Operations Management

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  • Topic: Management, Process management, Supply chain management
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  • Published : June 5, 2011
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The Encyclopedia of Operations Management Terms
by

Professor Arthur V. Hill
Curtis L. Carlson School of Management 321-19th Avenue South University of Minnesota Minneapolis, MN 55455-0413 USA ahill@umn.edu Revised July 20, 2003

P O M S

Production Operations Management Society

The electronic version of this encyclopedia is distributed free of charge by the Production Operations Management Society (POMS) under the conditions that (1) you send corrections and additions to ahill@umn.edu and (2) it not be used for commercial purposes of any kind. It is available on the POMS website (www.poms.org). Instructors are encouraged to make this required reading for their students. The encyclopedia includes definitions of a wide range of operations management terms. Extensive explanations are provided for many terms and concepts. Many new service management, strategic management, manufacturing management, and e-business terms are included here that are not found in other dictionaries and encyclopedia. Essential terms for business and engineering students are marked with an asterisk (*) in front of the term. The OM Encyclopedia is available on the POMS website at www. poms.org. Look for the link to education.

Copyright ©2003 Professor Arthur V. Hill, Carlson School of Management, University of Minnesota, ahill@umn.edu.

The Encyclopedia of Operations Management Terms Condition for Use All instructors using the Operations Management Encyclopedia are required to send Professor Hill at least one new or edited term each semester they use it. All contributors will be given attribution. Date: _____________________ To: Professor Art Hill (ahill@csom.umn.edu) Fax 612-624-8804 (email is preferred to fax)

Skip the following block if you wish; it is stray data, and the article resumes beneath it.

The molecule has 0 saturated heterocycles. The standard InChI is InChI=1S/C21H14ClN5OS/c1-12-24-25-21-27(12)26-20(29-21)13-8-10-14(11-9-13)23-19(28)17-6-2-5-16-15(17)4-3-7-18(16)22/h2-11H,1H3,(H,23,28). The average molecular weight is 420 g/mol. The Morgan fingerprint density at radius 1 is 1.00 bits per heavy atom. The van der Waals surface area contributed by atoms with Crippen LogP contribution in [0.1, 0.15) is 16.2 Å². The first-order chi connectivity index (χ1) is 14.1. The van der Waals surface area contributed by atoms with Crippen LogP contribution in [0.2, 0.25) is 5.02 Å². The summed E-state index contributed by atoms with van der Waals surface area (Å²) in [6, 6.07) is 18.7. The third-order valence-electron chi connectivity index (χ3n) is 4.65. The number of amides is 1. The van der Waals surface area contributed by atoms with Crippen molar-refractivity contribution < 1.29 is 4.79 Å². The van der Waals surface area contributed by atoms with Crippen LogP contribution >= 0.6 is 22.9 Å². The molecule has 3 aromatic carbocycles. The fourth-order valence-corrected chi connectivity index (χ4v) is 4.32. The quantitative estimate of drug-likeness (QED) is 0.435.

From: _________________________________________________ Re: OM Encyclopedia

Suggested new terms:

Edits/corrections for terms already in the OM Encyclopedia:

Note: The OM Encyclopedia is available on the POMS website at http://www.poms.org/POMSWebsite/Education.html.

Copyright ©2003 Professor Arthur V. Hill, Carlson School of Management, University of Minnesota, ahill@umn.edu.

The Encyclopedia of Operations Management Terms
5S concept – See the five S concept. *ABC classification – A method for prioritizing items based on the product of the annual demand and the unit cost. The high “annual dollar volume” items are classified as “A” item. The low annual dollar volume items are classified as “C” items. Based on Pareto’s Law, the ABC classification system drives us to manage “A” items more carefully. This means that these item should be ordered more often, counted more often, located closer to the door, and be forecasted more carefully. Conversely, “C” items are not very important from an investment point of view, and therefore should be ordered rarely and not counted often. Some firms use other methods for defining the ABC classification -- such as the stockout cost or the medical criticality of the item. This has nothing to do with Activity Based Costing. See Pareto’s Law. Acceptable Quality Level (AQL) – When deciding whether or not to accept a batch, a sample of n parts is taken from the batch and an decision is made to accept the batch if the number or percent of defects is better than the AQL. See acceptance sampling. *acceptance sampling – Acceptance sampling plans are used to make accept/reject decisions for each lot. With attribute sampling plans, these decisions are based on a count of the number of defects and defectives; with variable sampling plans these decisions are based on measurements. Plans requiring only a single sample set are known as single sampling plans; double and multiple sampling plans may require additional samples sets. For example, an attribute single sampling plan with a sample size n=50 and an accept number a=1 requires that a sample of 50 units be inspected. If the number of defectives in that sample is one or zero, the lot is accepted. Otherwise it is rejected. Ideally, when a...
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